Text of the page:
Last week I wrote about my friend Mel and how he's been building a chatbot called Hal 9000. Well, I've been building a chatbot of my own – a ChatGPT powered personal assistant to help me create content and code. My chatbot's name is Mel 9000.
Mel 9000 started as off as the Hello World for Python + the ChatGPT API. Just a way for me to talk to ChatGPT – later GPT-4 – the command line. But once I had programatic control, there were a few features I wanted to add. For instance, I found myself asking Mel 9000 questions about code, and copying-and-pasting his answers. I thought, "Sure would be nice if I could save this straight to disk."
I built that functionality during my first ever Hai Hai Twitch stream. This kind of gives you the gist of it – a simple switch that responds to a few pre-baked commands, otherwise the content passes along to GPT-4.
def branch(content): if content in ["quit", "exit"]: console.log("Goodbye!") sys.exit() elif is_save(content.strip()): filename = get_export_filename(content) save_content(filename, MESSAGES[-1]["content"]) return(False) elif is_append(content.strip()): filename = get_export_filename(content) append_content(filename, MESSAGES[-1]["content"]) return(False)
So now I can ask GPT-4 to write and save code. One of the first programs I had Mel 9000 create is Conway's Game of Life. If you're unfamiliar with the Game of Life: it's not a "game" in the sense that anyone's playing – except for maybe the cells themselves. "Simulation" might be a more familiar description, as in "Simulation of Life."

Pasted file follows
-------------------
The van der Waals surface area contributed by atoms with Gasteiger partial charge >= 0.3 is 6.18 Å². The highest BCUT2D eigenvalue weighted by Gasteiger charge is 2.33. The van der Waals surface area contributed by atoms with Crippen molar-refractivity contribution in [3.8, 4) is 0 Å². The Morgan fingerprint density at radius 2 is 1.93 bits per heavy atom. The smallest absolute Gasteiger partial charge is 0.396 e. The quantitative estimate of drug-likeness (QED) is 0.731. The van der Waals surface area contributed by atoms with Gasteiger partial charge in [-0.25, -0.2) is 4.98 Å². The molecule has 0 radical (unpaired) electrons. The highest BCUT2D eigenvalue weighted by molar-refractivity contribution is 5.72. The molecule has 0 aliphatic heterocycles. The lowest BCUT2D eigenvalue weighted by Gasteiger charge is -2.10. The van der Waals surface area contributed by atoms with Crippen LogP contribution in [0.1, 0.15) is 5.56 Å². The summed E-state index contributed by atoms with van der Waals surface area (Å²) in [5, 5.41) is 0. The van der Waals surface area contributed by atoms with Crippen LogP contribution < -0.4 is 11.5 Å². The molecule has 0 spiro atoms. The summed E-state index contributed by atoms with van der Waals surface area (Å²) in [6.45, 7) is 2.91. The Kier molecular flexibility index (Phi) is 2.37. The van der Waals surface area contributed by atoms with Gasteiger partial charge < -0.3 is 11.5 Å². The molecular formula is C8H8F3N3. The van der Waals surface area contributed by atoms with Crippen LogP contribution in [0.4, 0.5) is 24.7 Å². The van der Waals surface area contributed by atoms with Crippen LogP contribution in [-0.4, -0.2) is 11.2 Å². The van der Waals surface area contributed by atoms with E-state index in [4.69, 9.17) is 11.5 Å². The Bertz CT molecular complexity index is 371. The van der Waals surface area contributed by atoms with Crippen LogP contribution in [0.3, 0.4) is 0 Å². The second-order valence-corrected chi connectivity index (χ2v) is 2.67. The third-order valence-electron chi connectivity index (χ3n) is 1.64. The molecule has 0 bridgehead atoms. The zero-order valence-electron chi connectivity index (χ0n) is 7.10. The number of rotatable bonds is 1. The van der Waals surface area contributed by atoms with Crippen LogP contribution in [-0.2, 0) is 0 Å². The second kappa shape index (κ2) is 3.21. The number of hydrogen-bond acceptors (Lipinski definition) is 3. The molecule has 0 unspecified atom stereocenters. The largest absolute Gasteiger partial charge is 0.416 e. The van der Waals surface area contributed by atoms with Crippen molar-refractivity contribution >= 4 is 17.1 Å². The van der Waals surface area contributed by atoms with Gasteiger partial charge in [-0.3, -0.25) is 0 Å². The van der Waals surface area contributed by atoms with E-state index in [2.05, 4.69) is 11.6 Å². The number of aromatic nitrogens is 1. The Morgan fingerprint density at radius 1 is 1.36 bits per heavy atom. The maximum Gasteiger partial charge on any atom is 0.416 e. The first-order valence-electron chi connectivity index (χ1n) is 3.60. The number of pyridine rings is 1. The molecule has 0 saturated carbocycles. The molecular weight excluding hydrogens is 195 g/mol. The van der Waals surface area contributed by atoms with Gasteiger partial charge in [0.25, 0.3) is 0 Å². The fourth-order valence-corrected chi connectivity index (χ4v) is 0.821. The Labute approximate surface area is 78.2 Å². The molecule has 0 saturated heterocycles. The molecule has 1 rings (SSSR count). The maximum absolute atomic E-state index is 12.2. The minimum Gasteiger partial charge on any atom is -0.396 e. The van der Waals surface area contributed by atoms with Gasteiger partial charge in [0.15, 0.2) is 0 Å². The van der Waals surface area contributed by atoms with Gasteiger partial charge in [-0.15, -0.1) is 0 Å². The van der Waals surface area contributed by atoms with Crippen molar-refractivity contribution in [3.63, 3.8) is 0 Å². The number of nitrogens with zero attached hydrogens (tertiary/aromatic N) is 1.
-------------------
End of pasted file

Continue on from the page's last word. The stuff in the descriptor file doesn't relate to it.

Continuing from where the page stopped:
It works like this: Picture an infinite chessboard. Each square represents a cell. A cell can either be alive (white) or dead (black). On each turn – or "generation" – a cell's state is determined by the state of its eight neighbors on the previous turn:
- If a living cell has less than two live neighbors, it dies from "underpopulation."
- If a living cell has 2 or 3 live neighbors, it lives on to the next generation.
- If a cell has 4 or more neighbors, it dies by "overpopulation."
- Any dead cell with exactly three live neighbors becomes a live cell, via "reproduction."
The Game of Life in action looks something like this:
From these few simple rules, Conway's Game of Life generates surprisingly complex phenomena that can seem to have purpose. For instance, here's Wikipedia's entry on The Glider, a commonly occurring pattern. Don't worry about what this all means – just appreciate the complexity that stems from four bit-flipping rules running over and over again.
Gliders are important to the Game of Life because they are easily produced, can be collided with each other to form more complicated objects, and can be used to transmit information over long distances. Instances of this second advantage are called glider syntheses. For instance, eight gliders can be positioned so that they collide to form a Gosper glider gun. Glider collisions designed to result in certain patterns are also called glider syntheses. Patterns such as blocks, beehives, blinkers, traffic lights, even the uncommon Eater, can be synthesized with just two gliders. It takes three gliders to build the three other basic spaceships, and even the pentadecathlon oscillator.
As my friend Scott said today, "if you have resources and selection pressure, and the ability to introduce change, then the rest sort of cranks itself out given sufficient time."
So anyway... I asked GPT-4 to write some code.
My prompt was:
write a game of life implementation using HTML/JS/CSS. green on black. make it take up the whole window.
And here's what happened: